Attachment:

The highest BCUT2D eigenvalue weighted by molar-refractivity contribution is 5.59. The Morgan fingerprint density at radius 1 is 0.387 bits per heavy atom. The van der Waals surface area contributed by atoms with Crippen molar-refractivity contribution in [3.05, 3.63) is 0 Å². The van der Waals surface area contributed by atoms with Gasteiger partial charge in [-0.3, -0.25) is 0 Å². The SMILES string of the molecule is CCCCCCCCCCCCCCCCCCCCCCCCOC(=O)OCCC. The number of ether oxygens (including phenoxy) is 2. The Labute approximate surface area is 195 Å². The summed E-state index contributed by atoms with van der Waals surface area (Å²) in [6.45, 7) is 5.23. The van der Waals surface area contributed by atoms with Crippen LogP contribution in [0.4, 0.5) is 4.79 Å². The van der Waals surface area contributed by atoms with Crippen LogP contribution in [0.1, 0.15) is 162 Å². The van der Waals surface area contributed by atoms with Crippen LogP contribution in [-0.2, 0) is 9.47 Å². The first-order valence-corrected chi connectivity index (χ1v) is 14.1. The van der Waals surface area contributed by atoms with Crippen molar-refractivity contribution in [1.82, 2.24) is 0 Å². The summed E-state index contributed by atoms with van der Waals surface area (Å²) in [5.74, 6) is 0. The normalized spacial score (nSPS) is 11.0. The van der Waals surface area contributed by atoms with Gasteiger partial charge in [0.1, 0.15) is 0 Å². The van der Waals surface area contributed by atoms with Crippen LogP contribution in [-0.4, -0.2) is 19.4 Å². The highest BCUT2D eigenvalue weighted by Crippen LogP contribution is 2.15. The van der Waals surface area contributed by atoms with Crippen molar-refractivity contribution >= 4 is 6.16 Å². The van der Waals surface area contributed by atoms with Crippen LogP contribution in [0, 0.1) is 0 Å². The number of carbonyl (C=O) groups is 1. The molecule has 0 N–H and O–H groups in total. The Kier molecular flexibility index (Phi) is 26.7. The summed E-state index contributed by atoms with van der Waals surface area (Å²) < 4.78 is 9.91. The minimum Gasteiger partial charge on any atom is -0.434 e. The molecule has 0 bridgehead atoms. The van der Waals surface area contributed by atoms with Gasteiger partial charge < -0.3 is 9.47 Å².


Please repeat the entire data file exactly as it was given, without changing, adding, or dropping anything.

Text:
The highest BCUT2D eigenvalue weighted by molar-refractivity contribution is 5.59. The Morgan fingerprint density at radius 1 is 0.387 bits per heavy atom. The van der Waals surface area contributed by atoms with Crippen molar-refractivity contribution in [3.05, 3.63) is 0 Å². The van der Waals surface area contributed by atoms with Gasteiger partial charge in [-0.3, -0.25) is 0 Å². The SMILES string of the molecule is CCCCCCCCCCCCCCCCCCCCCCCCOC(=O)OCCC. The number of ether oxygens (including phenoxy) is 2. The Labute approximate surface area is 195 Å². The summed E-state index contributed by atoms with van der Waals surface area (Å²) in [6.45, 7) is 5.23. The van der Waals surface area contributed by atoms with Crippen LogP contribution in [0.4, 0.5) is 4.79 Å². The van der Waals surface area contributed by atoms with Crippen LogP contribution in [0.1, 0.15) is 162 Å². The van der Waals surface area contributed by atoms with Crippen LogP contribution in [-0.2, 0) is 9.47 Å². The first-order valence-corrected chi connectivity index (χ1v) is 14.1. The van der Waals surface area contributed by atoms with Crippen molar-refractivity contribution in [1.82, 2.24) is 0 Å². The summed E-state index contributed by atoms with van der Waals surface area (Å²) in [5.74, 6) is 0. The normalized spacial score (nSPS) is 11.0. The van der Waals surface area contributed by atoms with Gasteiger partial charge in [0.1, 0.15) is 0 Å². The van der Waals surface area contributed by atoms with Crippen LogP contribution in [-0.4, -0.2) is 19.4 Å². The highest BCUT2D eigenvalue weighted by Crippen LogP contribution is 2.15. The van der Waals surface area contributed by atoms with Crippen molar-refractivity contribution >= 4 is 6.16 Å². The van der Waals surface area contributed by atoms with Crippen LogP contribution in [0, 0.1) is 0 Å². The number of carbonyl (C=O) groups is 1. The molecule has 0 N–H and O–H groups in total. The Kier molecular flexibility index (Phi) is 26.7. The summed E-state index contributed by atoms with van der Waals surface area (Å²) < 4.78 is 9.91. The minimum Gasteiger partial charge on any atom is -0.434 e. The molecule has 0 bridgehead atoms. The van der Waals surface area contributed by atoms with Gasteiger partial charge < -0.3 is 9.47 Å².